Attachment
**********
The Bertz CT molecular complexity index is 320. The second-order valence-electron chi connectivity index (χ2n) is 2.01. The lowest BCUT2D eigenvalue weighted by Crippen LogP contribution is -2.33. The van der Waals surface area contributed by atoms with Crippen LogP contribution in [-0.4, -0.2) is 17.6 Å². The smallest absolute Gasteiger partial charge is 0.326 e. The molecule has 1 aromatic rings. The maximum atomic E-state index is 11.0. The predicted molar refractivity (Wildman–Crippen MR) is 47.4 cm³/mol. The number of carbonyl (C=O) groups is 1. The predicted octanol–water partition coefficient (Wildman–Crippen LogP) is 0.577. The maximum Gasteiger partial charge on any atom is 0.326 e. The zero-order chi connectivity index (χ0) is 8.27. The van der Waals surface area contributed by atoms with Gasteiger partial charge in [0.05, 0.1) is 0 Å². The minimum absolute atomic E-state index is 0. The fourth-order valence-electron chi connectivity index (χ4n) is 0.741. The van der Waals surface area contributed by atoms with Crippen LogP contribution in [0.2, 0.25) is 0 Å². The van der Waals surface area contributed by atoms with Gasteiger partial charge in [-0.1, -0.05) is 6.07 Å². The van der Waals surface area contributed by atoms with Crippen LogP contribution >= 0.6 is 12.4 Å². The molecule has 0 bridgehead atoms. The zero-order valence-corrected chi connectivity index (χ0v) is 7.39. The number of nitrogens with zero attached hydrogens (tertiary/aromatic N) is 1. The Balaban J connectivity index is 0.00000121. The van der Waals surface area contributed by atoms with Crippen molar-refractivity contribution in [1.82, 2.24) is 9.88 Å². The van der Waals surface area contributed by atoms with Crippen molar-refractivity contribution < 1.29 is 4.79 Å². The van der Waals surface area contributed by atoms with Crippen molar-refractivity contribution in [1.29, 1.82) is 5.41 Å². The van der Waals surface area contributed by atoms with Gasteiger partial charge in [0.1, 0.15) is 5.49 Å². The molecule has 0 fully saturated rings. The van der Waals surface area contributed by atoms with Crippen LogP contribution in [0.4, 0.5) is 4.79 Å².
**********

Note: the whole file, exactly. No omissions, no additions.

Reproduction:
The Bertz CT molecular complexity index is 320. The second-order valence-electron chi connectivity index (χ2n) is 2.01. The lowest BCUT2D eigenvalue weighted by Crippen LogP contribution is -2.33. The van der Waals surface area contributed by atoms with Crippen LogP contribution in [-0.4, -0.2) is 17.6 Å². The smallest absolute Gasteiger partial charge is 0.326 e. The molecule has 1 aromatic rings. The maximum atomic E-state index is 11.0. The predicted molar refractivity (Wildman–Crippen MR) is 47.4 cm³/mol. The number of carbonyl (C=O) groups is 1. The predicted octanol–water partition coefficient (Wildman–Crippen LogP) is 0.577. The maximum Gasteiger partial charge on any atom is 0.326 e. The zero-order chi connectivity index (χ0) is 8.27. The van der Waals surface area contributed by atoms with Gasteiger partial charge in [0.05, 0.1) is 0 Å². The minimum absolute atomic E-state index is 0. The fourth-order valence-electron chi connectivity index (χ4n) is 0.741. The van der Waals surface area contributed by atoms with Crippen LogP contribution in [0.2, 0.25) is 0 Å². The van der Waals surface area contributed by atoms with Gasteiger partial charge in [-0.1, -0.05) is 6.07 Å². The van der Waals surface area contributed by atoms with Crippen LogP contribution >= 0.6 is 12.4 Å². The molecule has 0 bridgehead atoms. The zero-order valence-corrected chi connectivity index (χ0v) is 7.39. The number of nitrogens with zero attached hydrogens (tertiary/aromatic N) is 1. The Balaban J connectivity index is 0.00000121. The van der Waals surface area contributed by atoms with Crippen molar-refractivity contribution in [1.82, 2.24) is 9.88 Å². The van der Waals surface area contributed by atoms with Crippen molar-refractivity contribution < 1.29 is 4.79 Å². The van der Waals surface area contributed by atoms with Crippen molar-refractivity contribution in [1.29, 1.82) is 5.41 Å². The van der Waals surface area contributed by atoms with Gasteiger partial charge in [0.1, 0.15) is 5.49 Å². The molecule has 0 fully saturated rings. The van der Waals surface area contributed by atoms with Crippen LogP contribution in [0.4, 0.5) is 4.79 Å².